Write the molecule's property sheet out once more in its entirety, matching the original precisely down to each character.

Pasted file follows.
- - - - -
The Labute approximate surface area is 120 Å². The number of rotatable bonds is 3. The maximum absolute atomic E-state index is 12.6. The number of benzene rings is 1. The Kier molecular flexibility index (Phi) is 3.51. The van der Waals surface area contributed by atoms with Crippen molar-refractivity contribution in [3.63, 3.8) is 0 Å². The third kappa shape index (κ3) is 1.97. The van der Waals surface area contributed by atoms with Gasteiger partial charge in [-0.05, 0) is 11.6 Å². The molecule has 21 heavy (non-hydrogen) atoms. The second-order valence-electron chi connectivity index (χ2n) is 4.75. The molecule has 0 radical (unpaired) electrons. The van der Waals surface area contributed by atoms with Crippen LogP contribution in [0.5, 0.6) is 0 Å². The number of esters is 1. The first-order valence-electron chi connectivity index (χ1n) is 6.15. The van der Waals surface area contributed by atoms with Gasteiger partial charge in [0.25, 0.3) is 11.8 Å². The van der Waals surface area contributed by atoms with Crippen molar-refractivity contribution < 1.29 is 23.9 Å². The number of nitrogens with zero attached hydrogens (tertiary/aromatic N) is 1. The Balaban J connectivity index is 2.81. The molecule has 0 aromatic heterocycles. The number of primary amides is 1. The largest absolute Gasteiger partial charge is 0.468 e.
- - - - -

The Labute approximate surface area is 120 Å². The number of rotatable bonds is 3. The maximum absolute atomic E-state index is 12.6. The number of benzene rings is 1. The Kier molecular flexibility index (Phi) is 3.51. The van der Waals surface area contributed by atoms with Crippen molar-refractivity contribution in [3.63, 3.8) is 0 Å². The third kappa shape index (κ3) is 1.97. The van der Waals surface area contributed by atoms with Gasteiger partial charge in [-0.05, 0) is 11.6 Å². The molecule has 21 heavy (non-hydrogen) atoms. The second-order valence-electron chi connectivity index (χ2n) is 4.75. The molecule has 0 radical (unpaired) electrons. The van der Waals surface area contributed by atoms with Crippen LogP contribution in [0.5, 0.6) is 0 Å². The number of esters is 1. The first-order valence-electron chi connectivity index (χ1n) is 6.15. The van der Waals surface area contributed by atoms with Gasteiger partial charge in [0.25, 0.3) is 11.8 Å². The van der Waals surface area contributed by atoms with Crippen molar-refractivity contribution < 1.29 is 23.9 Å². The number of nitrogens with zero attached hydrogens (tertiary/aromatic N) is 1. The Balaban J connectivity index is 2.81. The molecule has 0 aromatic heterocycles. The number of primary amides is 1. The largest absolute Gasteiger partial charge is 0.468 e.